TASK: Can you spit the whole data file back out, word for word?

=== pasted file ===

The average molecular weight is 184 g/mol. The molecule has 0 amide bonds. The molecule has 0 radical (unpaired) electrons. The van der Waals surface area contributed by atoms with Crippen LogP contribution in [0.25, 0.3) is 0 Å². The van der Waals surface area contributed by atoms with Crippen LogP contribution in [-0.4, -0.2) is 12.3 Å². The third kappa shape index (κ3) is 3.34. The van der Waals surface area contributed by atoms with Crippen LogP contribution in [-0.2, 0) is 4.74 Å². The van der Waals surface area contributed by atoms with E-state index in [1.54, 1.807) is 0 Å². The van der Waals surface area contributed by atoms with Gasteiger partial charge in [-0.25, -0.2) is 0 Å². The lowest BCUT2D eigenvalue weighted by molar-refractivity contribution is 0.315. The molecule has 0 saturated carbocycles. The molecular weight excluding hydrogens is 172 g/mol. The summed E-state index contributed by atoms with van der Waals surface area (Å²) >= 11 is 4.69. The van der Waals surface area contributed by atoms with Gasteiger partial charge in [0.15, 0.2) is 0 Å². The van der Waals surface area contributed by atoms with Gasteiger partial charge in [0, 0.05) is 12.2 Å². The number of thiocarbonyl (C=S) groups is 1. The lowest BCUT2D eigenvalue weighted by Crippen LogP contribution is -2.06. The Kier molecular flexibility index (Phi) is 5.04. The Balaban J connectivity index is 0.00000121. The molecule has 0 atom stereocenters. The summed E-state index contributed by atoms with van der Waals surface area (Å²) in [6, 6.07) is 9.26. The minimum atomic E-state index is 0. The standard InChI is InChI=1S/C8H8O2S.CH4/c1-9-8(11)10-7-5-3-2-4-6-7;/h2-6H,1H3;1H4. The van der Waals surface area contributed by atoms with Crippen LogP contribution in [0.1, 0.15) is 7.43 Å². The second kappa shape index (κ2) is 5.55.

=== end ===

The average molecular weight is 184 g/mol. The molecule has 0 amide bonds. The molecule has 0 radical (unpaired) electrons. The van der Waals surface area contributed by atoms with Crippen LogP contribution in [0.25, 0.3) is 0 Å². The van der Waals surface area contributed by atoms with Crippen LogP contribution in [-0.4, -0.2) is 12.3 Å². The third kappa shape index (κ3) is 3.34. The van der Waals surface area contributed by atoms with Crippen LogP contribution in [-0.2, 0) is 4.74 Å². The van der Waals surface area contributed by atoms with E-state index in [1.54, 1.807) is 0 Å². The van der Waals surface area contributed by atoms with Gasteiger partial charge in [-0.25, -0.2) is 0 Å². The lowest BCUT2D eigenvalue weighted by molar-refractivity contribution is 0.315. The molecule has 0 saturated carbocycles. The molecular weight excluding hydrogens is 172 g/mol. The summed E-state index contributed by atoms with van der Waals surface area (Å²) >= 11 is 4.69. The van der Waals surface area contributed by atoms with Gasteiger partial charge in [0.15, 0.2) is 0 Å². The van der Waals surface area contributed by atoms with Gasteiger partial charge in [0, 0.05) is 12.2 Å². The number of thiocarbonyl (C=S) groups is 1. The lowest BCUT2D eigenvalue weighted by Crippen LogP contribution is -2.06. The Kier molecular flexibility index (Phi) is 5.04. The Balaban J connectivity index is 0.00000121. The molecule has 0 atom stereocenters. The summed E-state index contributed by atoms with van der Waals surface area (Å²) in [6, 6.07) is 9.26. The minimum atomic E-state index is 0. The standard InChI is InChI=1S/C8H8O2S.CH4/c1-9-8(11)10-7-5-3-2-4-6-7;/h2-6H,1H3;1H4. The van der Waals surface area contributed by atoms with Crippen LogP contribution in [0.1, 0.15) is 7.43 Å². The second kappa shape index (κ2) is 5.55.